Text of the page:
Posted on July 25 2009
At Alaska West and Andros South, we lay out a spread during breakfast and our guests make themselves a lunch for the day. Sandwiches are assembled, cookies chosen, fruit selected and a few candy bars often make it into the bag too.
Mike Racine has contributed posts for us in the past, and today he gives us some widsom for the ages: how to make the perfect fishing sandwich. Keeping sandwich bread from getting soggy is obviously something Mike has thought a lot about!
Nobody likes a soggy sandwich. Reaching into your lunch bag and finding a doughy, gooey mess is just plain wrong. How do we craft the typical components of a sandwich into a meal that satisfies with no squishy bread?
One option is to pack the condiments and components separately and assemble them at time of consumption.
This works, but do you really want to rebuild your meal on the boat or shore? Isn’t the whole objective of pre-assembly to minimize overhead during the day? I mean who wants to be the person meticulously re-arranging sandwich components in their lap while the bite is on? Try these simple tips.
Go easy on the tomatoes. While I love tomatoes, they are the enemy of the lunch sandwich prepared in the morning. It’s obvious – the large amounts of water in the standard tomato simply wreak havoc on the defenseless bread. My preferred approach is just to leave ‘em out. If you must have them, consider the following: choose a low-moisture variety such as a Roma if available. Alternatively, consider removing the watery matrix in which the seeds are carried. However, I would call that a high maintenance sandwich and I’m a low-maintenance kind of guy.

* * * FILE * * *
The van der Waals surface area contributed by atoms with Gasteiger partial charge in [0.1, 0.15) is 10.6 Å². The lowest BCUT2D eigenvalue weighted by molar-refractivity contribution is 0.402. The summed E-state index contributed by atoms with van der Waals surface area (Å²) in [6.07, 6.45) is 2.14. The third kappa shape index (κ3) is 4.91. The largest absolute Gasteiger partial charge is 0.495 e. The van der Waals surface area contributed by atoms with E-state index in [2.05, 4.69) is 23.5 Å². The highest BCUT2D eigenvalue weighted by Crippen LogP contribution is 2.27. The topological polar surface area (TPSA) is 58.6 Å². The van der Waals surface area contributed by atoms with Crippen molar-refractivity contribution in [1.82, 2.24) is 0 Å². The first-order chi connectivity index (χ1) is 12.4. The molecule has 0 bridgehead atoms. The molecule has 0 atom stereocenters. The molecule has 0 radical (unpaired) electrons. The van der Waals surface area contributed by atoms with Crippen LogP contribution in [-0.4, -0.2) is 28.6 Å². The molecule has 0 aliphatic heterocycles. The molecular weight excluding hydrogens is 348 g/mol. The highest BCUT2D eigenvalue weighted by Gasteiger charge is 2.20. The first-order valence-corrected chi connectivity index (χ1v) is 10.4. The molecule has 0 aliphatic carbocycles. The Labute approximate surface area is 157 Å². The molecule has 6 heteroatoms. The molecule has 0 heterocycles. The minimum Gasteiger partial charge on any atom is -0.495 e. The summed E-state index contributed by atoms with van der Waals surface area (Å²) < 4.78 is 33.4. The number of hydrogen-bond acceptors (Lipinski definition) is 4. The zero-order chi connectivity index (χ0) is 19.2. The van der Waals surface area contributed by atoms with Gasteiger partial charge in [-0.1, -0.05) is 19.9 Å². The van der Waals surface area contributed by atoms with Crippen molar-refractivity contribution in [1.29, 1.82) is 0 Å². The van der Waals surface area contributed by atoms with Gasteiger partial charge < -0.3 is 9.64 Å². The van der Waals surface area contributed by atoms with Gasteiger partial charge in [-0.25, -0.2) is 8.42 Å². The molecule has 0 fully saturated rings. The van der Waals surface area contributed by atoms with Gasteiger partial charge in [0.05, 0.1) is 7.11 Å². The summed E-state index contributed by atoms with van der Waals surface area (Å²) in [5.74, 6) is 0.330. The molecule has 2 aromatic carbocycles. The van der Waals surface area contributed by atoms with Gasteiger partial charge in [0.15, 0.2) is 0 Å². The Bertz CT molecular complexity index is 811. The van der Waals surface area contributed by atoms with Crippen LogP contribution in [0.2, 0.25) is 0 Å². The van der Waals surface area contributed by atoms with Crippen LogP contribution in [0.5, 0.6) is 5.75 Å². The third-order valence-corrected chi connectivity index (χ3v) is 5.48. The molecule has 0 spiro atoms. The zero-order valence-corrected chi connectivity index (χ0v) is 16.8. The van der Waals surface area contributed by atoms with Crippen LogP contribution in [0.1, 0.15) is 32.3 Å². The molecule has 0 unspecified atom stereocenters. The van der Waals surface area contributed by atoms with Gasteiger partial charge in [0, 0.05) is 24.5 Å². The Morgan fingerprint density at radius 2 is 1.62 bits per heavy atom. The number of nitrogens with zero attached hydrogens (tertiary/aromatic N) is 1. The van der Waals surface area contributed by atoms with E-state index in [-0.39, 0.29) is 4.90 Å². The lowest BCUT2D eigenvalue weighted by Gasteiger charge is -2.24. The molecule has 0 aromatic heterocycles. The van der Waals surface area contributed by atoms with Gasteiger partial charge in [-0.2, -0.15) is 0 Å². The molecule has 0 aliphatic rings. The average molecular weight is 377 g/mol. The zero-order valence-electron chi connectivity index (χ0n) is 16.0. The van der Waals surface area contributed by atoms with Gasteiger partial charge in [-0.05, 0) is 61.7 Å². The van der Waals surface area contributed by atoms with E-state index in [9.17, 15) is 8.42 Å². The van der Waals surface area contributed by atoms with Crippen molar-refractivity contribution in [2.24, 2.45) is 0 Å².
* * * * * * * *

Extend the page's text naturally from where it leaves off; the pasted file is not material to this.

Butter both sides of the bread liberally to create a moisture barrier. This is similar to the concept of spreading black plastic under the crawlspace of your home to prevent mold-inducing moisture. Correct application is essential for this method to work. Additionally, one has to enjoy butter in significant amounts using this approach, but it’s doable.
Logically sequence the component assembly in such a way that soggy-inducing elements are shielded from the bread. Old school approaches call for condiment application such as mustard, mayo, and ketchup directly to the tender leaves of bread, spreading evenly to the very edge of the crust for best effect. While this approach is highly effective for meals made to eat immediately, it falls down when subject to the rigors of the passage of time, scrunching in backpacks, heat, etc. Consider shielding the bread by strategically placing drier components (lettuce, cheese, meat, etc) against the bread and inserting condiments in the interior.
Toughen the bread. At Andros South, we often toast the bread that is put out for sandwich assembly. This is a personal favorite because it achieves the objective by structural enhancement of the bread, and adds taste elements of vanilla complexity that enhance your sandwich experience. This means no reconstruction in the field, no re-training in terms of the traditional, tried and true methodology at time of assembly, and overall, it just seems to work.